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Physics information no1 seems to know

  1. Dec 22, 2008 #1
    Hey guys, I was looking for this information all over the internet and couldn't find ANYTHING.

    My question is: What are the inner workings of a blender?

    Either a traditional blender or a magnetic blender, I'm wondering about the physics behind it and I'm thinking about picking this topic for an AP Physics Project but I need to find some websites that have good information.

    I was thinking about talking about the magnetic blender more because it seems more complex obviously and I could talk about magnetism being a part of physics. But I'm very confused on how this works. My friend told me that the AC(alternating current) runs through a magnet so the magnetic field is constantly reversing. And somehow this causes the blades to spin...lol

    If anyone is intelligent or interested enough in helping me, feel free to write anything. All help would be appreciated ASAP :).
     
  2. jcsd
  3. Dec 23, 2008 #2
    You need some basic understanding of electromagnetism, which you can get after 2 hours of fascinated clicking here: http://hyperphysics.phy-astr.gsu.edu/Hbase/magnetic/motdc.html

    Well, Wikipedia is pretty nice too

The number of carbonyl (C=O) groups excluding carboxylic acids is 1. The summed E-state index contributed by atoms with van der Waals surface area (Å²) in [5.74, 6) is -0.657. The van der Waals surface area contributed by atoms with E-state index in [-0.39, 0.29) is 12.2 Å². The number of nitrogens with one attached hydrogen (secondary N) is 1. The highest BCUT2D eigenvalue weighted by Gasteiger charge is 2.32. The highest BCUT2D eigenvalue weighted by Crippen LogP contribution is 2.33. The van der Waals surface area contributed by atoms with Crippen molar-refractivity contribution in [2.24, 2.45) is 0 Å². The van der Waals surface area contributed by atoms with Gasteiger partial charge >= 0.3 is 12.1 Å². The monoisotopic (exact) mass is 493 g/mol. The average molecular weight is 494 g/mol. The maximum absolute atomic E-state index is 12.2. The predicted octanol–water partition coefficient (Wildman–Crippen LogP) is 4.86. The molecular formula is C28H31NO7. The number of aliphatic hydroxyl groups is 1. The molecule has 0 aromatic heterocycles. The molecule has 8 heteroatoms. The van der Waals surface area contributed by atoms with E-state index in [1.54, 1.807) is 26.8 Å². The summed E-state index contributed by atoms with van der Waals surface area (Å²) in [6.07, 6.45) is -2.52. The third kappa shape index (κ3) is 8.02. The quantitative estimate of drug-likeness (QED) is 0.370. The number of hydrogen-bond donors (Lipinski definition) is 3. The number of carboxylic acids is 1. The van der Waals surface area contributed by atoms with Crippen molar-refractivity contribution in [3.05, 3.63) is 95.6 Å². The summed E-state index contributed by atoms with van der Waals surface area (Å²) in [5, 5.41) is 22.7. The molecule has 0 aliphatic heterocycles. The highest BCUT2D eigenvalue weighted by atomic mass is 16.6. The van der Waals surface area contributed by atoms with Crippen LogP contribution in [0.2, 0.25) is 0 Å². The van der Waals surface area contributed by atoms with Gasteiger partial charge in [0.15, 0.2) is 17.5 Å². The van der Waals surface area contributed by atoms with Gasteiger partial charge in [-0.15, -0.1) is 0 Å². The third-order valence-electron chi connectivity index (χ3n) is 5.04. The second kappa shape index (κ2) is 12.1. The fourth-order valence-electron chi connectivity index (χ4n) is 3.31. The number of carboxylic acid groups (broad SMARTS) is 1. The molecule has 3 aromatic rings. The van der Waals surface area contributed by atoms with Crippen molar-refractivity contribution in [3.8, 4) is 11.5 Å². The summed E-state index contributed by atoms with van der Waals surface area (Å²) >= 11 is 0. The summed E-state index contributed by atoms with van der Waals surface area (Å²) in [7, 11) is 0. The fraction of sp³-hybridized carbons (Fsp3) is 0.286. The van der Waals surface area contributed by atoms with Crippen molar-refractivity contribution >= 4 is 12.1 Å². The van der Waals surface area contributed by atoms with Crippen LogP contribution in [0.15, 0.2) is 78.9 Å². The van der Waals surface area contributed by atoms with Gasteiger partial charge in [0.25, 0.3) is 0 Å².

I'd explain myself but, truth be told, I forgot... I only vague remember something about an accelerated electric field producing a magnetic field of some sort... and so yeah. lol.
     
  4. Dec 23, 2008 #3

    Danger

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    Gold Member

    Welcome to PF, Mobile.
    A basic blender is utterly simple. You have a speed-controlled motor and gear train that drive a set of blades through a coupling joint that consists of interlocking lugs on the top of the base mating with counterparts on the bottom of the canister. The blades themselves are mounted to the lugs through a sealed bearing.
    Magnetic coupling just replaces the lugs with powerful magnets set up so that the one in the base 'drags' the one in the canister around due to repulsion/attraction. That eliminates the need for any opening in the base of the canister, and thus any sealed bearings. That's great in one way. On the downside, however, it also severely limits how much torque can be transmitted from the motor.
     
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